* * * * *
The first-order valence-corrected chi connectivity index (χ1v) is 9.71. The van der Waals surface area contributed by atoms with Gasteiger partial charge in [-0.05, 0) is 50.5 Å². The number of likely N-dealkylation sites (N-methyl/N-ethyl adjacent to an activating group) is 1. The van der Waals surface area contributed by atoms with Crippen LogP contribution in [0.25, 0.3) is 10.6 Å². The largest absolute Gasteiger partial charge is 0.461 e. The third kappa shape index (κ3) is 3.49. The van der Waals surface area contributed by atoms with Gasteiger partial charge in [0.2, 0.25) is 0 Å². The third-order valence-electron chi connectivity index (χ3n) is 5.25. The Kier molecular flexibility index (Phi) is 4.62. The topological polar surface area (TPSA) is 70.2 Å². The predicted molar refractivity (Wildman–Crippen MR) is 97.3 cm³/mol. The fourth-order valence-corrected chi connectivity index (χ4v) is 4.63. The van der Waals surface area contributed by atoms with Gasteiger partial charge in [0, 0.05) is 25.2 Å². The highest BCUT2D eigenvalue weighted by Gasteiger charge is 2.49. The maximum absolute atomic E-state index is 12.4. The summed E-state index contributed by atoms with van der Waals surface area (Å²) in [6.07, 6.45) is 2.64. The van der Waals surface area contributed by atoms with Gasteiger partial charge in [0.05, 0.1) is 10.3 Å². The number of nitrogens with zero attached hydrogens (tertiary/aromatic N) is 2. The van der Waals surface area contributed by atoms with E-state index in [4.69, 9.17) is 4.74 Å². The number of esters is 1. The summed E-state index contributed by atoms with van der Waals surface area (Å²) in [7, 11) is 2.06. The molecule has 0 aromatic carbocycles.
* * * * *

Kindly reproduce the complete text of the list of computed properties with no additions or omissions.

The first-order valence-corrected chi connectivity index (χ1v) is 9.71. The van der Waals surface area contributed by atoms with Gasteiger partial charge in [-0.05, 0) is 50.5 Å². The number of likely N-dealkylation sites (N-methyl/N-ethyl adjacent to an activating group) is 1. The van der Waals surface area contributed by atoms with Crippen LogP contribution in [0.25, 0.3) is 10.6 Å². The largest absolute Gasteiger partial charge is 0.461 e. The third kappa shape index (κ3) is 3.49. The van der Waals surface area contributed by atoms with Gasteiger partial charge in [0.2, 0.25) is 0 Å². The third-order valence-electron chi connectivity index (χ3n) is 5.25. The Kier molecular flexibility index (Phi) is 4.62. The topological polar surface area (TPSA) is 70.2 Å². The predicted molar refractivity (Wildman–Crippen MR) is 97.3 cm³/mol. The fourth-order valence-corrected chi connectivity index (χ4v) is 4.63. The van der Waals surface area contributed by atoms with Gasteiger partial charge in [0, 0.05) is 25.2 Å². The highest BCUT2D eigenvalue weighted by Gasteiger charge is 2.49. The maximum absolute atomic E-state index is 12.4. The summed E-state index contributed by atoms with van der Waals surface area (Å²) in [6.07, 6.45) is 2.64. The van der Waals surface area contributed by atoms with Gasteiger partial charge in [0.05, 0.1) is 10.3 Å². The number of nitrogens with zero attached hydrogens (tertiary/aromatic N) is 2. The van der Waals surface area contributed by atoms with E-state index in [4.69, 9.17) is 4.74 Å². The number of esters is 1. The summed E-state index contributed by atoms with van der Waals surface area (Å²) in [7, 11) is 2.06. The molecule has 0 aromatic carbocycles.